Princeton, New Jersey

Princeton, New Jersey

Princeton Borough, New Jersey Princeton Township, New Jersey this allows to disambiguate-->Princeton, New Jersey is located in Mercer County, New Jersey, United States. Princeton University has been sited in the town since 1756. Although Princeton is a "college town", there are other important institutions in the area, including the Institute for Advanced Study, Educational Testing Service (ETS), Opinion Research Corporation, Siemens Corporate Research, Sarnoff Corporation, FMC Corporation, The Robert Wood Johnson Foundation, Princeton Theological Seminary, Westminster Choir College, Church and Dwight and Dow Jones & Company.

The town is roughly equidistant between New York and Philadelphia. Princeton has been home to New York commuters (via Princeton Junction) since the end of World War II. [ Housing development boomed as postwar employment expanded in Princeton and nearby communities and as commuting to New York became more affordable and practical.] The town is close to many major highways that can take residents to both cities. While the Amtrak ridetime is similar to each city, the more usual commuter train ride to New York via the New Jersey Transit Northeast Corridor Line, is generally much shorter than the equivalent train ride to Philadelphia, which involves a transfer to SEPTA trains in Trenton. Princeton receives TV and radio from both cities.

New Jersey's State capital is the city of Trenton, but the Governor's official residence has been in Princeton since 1945, when Morven became the first Governor's mansion. It was later replaced by the larger Drumthwacket, a larger colonial mansion also located in Princeton. Morven became a museum property of the New Jersey Historical Society.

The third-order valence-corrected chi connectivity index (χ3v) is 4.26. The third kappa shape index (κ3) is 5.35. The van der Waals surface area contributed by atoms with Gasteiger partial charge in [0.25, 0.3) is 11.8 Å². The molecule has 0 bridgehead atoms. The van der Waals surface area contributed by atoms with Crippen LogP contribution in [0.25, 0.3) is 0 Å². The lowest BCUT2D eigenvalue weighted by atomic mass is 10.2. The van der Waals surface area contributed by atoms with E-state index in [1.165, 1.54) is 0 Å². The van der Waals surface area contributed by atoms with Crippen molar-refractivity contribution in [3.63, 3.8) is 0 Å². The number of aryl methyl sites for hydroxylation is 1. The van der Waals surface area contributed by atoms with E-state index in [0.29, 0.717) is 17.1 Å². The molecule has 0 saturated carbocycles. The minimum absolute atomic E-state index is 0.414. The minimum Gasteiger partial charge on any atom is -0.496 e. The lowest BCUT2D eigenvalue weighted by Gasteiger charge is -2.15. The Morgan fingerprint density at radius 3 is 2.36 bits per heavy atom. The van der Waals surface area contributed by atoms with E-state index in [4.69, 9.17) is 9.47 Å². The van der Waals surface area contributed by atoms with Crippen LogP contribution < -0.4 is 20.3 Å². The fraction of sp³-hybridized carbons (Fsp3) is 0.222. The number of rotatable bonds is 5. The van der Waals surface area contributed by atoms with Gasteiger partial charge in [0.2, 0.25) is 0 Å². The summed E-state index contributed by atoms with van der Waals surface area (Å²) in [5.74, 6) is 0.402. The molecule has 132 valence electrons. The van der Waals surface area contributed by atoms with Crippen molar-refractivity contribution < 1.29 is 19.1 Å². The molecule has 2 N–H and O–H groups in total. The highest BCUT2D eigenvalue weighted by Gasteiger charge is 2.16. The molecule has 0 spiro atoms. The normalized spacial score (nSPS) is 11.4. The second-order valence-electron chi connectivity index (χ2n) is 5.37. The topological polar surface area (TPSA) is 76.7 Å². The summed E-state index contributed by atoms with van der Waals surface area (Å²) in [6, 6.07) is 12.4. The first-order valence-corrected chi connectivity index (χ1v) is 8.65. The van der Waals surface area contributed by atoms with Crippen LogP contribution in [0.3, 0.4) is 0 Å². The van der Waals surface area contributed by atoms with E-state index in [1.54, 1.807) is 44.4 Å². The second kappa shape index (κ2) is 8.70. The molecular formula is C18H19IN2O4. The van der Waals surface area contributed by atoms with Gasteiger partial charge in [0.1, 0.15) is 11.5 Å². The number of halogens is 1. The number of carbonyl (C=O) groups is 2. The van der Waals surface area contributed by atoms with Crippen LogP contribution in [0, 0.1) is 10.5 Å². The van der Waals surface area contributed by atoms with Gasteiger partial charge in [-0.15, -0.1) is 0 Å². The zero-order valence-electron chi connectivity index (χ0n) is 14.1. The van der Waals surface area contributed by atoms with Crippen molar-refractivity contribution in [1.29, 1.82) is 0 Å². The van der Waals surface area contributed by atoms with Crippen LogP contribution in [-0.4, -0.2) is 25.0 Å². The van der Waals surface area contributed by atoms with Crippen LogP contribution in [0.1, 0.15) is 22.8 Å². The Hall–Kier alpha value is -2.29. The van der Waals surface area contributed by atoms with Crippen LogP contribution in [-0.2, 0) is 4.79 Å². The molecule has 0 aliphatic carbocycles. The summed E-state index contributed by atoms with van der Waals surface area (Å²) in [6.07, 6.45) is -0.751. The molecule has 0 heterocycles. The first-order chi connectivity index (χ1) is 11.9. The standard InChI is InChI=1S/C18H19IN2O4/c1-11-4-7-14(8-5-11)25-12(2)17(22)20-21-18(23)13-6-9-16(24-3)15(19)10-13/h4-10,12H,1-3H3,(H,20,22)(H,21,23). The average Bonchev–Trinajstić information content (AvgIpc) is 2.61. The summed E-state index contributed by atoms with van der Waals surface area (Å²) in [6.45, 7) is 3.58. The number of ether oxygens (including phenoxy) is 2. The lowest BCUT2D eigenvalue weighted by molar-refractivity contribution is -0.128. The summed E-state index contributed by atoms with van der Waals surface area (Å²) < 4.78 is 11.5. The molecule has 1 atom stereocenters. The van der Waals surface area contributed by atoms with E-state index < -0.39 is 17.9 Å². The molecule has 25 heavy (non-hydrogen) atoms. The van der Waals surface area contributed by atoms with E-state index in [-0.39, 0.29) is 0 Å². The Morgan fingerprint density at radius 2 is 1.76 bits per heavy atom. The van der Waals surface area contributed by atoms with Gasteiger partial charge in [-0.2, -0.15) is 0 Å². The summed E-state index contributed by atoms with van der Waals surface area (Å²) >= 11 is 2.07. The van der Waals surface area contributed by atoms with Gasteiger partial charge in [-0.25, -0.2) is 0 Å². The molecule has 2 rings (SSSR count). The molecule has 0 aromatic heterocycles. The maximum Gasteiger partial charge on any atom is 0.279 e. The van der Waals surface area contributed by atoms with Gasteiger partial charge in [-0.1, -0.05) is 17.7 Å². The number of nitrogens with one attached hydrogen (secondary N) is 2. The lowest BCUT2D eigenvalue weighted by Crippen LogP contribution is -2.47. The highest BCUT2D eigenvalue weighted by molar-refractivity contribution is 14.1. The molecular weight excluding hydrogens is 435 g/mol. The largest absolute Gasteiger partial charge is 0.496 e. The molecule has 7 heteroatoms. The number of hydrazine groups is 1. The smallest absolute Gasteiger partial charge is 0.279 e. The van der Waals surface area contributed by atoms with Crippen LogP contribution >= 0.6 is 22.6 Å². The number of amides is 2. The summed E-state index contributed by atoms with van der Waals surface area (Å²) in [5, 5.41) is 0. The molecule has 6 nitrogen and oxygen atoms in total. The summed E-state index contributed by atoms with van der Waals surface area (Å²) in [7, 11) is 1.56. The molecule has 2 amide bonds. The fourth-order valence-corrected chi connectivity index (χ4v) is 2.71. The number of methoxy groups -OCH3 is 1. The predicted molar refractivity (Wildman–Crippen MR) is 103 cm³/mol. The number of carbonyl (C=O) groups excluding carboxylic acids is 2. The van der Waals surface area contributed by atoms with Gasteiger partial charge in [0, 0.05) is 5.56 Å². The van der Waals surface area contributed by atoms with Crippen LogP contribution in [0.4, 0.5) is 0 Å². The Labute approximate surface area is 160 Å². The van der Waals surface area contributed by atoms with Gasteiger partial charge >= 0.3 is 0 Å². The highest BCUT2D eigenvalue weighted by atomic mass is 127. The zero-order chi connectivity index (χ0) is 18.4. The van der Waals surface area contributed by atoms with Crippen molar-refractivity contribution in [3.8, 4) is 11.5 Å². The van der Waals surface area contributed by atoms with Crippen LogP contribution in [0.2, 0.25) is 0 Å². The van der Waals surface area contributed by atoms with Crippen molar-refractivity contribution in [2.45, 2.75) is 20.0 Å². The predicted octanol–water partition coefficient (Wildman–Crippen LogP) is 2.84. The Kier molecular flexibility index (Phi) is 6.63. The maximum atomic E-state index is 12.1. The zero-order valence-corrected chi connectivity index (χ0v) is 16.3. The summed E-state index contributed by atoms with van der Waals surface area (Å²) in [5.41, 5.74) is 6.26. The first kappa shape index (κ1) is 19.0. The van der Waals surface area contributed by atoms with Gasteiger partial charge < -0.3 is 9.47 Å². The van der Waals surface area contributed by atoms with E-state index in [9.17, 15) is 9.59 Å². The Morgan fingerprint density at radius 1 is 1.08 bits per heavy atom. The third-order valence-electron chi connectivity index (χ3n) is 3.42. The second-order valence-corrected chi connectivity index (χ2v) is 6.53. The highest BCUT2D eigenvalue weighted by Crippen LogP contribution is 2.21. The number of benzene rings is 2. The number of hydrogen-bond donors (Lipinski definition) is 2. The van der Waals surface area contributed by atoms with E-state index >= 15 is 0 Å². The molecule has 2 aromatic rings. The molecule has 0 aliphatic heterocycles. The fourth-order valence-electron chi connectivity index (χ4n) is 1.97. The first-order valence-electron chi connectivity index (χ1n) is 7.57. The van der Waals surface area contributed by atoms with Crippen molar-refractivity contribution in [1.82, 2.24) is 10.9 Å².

Princeton was named #15 of the top 100 towns in the United States to Live and Work In by "Money" Magazine in 2005. [ [ Best Places to Live 2005: No. 15 - Princeton, NJ] , "Money (magazine)", accessed November 2, 2006]

Although residents of Princeton ("Princetonians") traditionally have a strong town-wide identity, legally there is not one municipality, but two: a township and a borough. The central borough is completely surrounded by the township. The Borough seceded from the Township in 1894 in a dispute over school taxes; the two municipalities later formed the Princeton Regional Schools, and some other public services are conducted together. There have been three referenda proposing to reunite the two Princetons, but they have all been narrowly defeated. The Borough contains Nassau Street, the main commercial street, most of the University campus, and incorporated most of the urban area until the postwar suburbanization. Borough and Township now have roughly equal populations, together approaching 30,000.

United States Postal Zip Codes for Princeton include 08542 (largely the Borough), 08544 (the University), and 08540. The latter covers areas outside Princeton proper, including portions of Lawrence and West Windsor Townships in Mercer County, Montgomery and Franklin Townships in Somerset County, and Plainsboro and South Brunswick Townships in Middlesex County. The resulting ambiguity is exploited by local realtors who will often advertise a property in these neighboring communities as having a "prestigious Princeton address". [ [ Garden Homes of New Jersey ] ] [ [ The Estates at Princeton Junction - Heritage Collection - New Homes in Princeton, NJ by Toll Brothers ] ] Further adding to confusion is the spread of "Princeton" as part of business, church and residential development even further beyond the boundaries of the Township and Borough. Princeton lies at latitude 40°21' North, longitude 74°40' West.


During the War for Independence, British and American armies crossed New Jersey several times. On January 3, 1777, the American forces led by George Washington scored an important victory over British forces led by Charles Cornwallis in the Battle of Princeton. British forces marching from New York to respond to the raid on Trenton (December 26, 1777) were spotted by Washington's troops about two miles west of what was then Princeton (now the very center of the town). In one engagement Washington's forces defeated the British rear guard, although Brigadier General Hugh Mercer was killed commanding the unit. The site is preserved as Princeton Battlefield State Park. In a series of other engagements Washington scattered the British in Princeton and achieving a decisive, if minor, victory.